การวิจัยยาทางคลินิกในระยะ ต่างๆ Phase I Phase II Phase III Phase IV FDA Approval Animal and/or Laboratory studies New drug application (NDA) Investigational new drug application (IND)
Phase I: human pharmacology trial The first stage of testing in human subjects. Designed to assess: drug’s toxicity, pharmacokinetics (absorption, distribution, metabolism, excretion), duration of action, drug-drug interaction or food-drug interaction Small (20-50) group of healthy volunteers will be selected, except highly toxic drugs (e.g. chemotherapy) will be tested in patients. Higher risk trials are those categorized as ‘first-into-human trial’ or ‘dose escalating trial’
Case study TGN1412 (monoclonal antibody) is an immunodomulatory drug intended for the treatment of B cell chronic lymphocytic leukemia (B-CLL) and rheumatoid arthritis. In March 2006, The previously healthy young men were being paid (up to £150/$330 a day) to take part in its first human trial. The subjects was administered at a sub-clinical dose of 0.1 mg per kg – 500 times lower than the dose found safe in animals. Within hours of their first injection, six volunteers suffered from multiple organ failure and were put in intensive care. The two men receiving placebo are fine. The problems resulted from "unforeseen biological action in humans".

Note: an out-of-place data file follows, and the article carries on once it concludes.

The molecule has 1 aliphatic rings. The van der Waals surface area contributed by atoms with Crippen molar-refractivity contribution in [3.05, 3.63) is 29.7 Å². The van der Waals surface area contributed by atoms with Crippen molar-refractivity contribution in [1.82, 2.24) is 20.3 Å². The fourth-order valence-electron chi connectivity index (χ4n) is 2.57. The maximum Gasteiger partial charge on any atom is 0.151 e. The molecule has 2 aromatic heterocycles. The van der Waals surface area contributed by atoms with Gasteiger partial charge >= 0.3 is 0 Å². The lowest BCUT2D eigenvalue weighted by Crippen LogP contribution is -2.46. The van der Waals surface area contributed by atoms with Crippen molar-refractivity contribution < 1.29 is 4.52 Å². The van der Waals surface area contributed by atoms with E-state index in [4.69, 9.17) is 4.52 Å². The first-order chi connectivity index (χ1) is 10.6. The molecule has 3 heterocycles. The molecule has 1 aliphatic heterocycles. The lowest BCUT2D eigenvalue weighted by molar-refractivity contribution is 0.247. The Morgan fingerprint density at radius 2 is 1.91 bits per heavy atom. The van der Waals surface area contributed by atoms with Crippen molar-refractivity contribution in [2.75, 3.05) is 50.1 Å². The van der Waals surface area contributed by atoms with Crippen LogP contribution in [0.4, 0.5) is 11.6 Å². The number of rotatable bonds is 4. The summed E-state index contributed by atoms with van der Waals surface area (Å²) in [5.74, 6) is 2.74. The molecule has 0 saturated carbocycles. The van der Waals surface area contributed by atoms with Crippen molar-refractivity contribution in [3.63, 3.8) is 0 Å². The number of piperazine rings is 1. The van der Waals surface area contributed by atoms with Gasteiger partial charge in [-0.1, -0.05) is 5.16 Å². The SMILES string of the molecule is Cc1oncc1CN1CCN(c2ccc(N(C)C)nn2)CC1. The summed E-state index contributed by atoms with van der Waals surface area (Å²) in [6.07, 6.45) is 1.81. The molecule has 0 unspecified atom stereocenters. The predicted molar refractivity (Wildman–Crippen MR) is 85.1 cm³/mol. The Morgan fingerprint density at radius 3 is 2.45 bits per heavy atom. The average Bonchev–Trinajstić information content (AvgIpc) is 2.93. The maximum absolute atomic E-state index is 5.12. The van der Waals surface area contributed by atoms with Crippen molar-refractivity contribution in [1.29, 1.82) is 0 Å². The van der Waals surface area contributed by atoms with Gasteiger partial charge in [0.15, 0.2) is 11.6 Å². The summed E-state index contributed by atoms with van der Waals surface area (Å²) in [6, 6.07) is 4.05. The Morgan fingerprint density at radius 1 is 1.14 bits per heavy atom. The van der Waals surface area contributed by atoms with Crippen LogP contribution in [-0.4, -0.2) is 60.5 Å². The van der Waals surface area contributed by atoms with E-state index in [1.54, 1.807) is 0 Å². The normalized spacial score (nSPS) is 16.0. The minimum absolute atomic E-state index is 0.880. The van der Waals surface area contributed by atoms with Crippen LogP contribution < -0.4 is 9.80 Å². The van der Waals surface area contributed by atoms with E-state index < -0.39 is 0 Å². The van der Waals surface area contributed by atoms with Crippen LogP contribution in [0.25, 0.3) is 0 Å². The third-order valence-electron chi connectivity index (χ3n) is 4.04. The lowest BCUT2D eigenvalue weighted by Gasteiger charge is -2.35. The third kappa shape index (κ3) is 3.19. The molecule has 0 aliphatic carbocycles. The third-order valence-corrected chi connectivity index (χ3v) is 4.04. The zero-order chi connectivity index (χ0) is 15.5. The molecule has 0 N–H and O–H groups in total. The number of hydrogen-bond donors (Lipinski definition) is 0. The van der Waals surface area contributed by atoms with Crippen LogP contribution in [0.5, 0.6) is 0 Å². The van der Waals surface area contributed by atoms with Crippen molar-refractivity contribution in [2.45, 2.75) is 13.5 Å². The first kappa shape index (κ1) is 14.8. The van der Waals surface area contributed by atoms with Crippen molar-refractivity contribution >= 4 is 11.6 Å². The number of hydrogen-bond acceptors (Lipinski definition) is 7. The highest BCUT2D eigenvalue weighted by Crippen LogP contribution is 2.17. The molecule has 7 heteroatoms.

Lesson learned from the event Calculation of initial and subsequent dose Using sequential dosing – One participant dosed on day one, and the rest dosed after a review and a go-ahead decision by data safety monitoring committee First dose in the morning (e.g. 8:00 am) Using dedicated hospital ward or ICU for high risk trials Doctor standby during the first 24 hours of the trial Establishment of independent data safety monitoring committee to assess the data safety Guidelines from European Medicine Agency (EMEA), Association of the British Pharmaceutical Industry (ABPI) Note for bioequivalence trials
Phase II: Therapeutic exploratory trial Aim to show ‘proof-of-concept’, surrogate endpoints can be used Explore therapeutic efficacy in small target patients ( ) Sometimes divided into Phase IIA and IIB. – Phase IIA: designed to assess dosing requirements (how much drug should be given). – Phase IIB: designed to study efficacy (how well the drug works at the prescribed dose).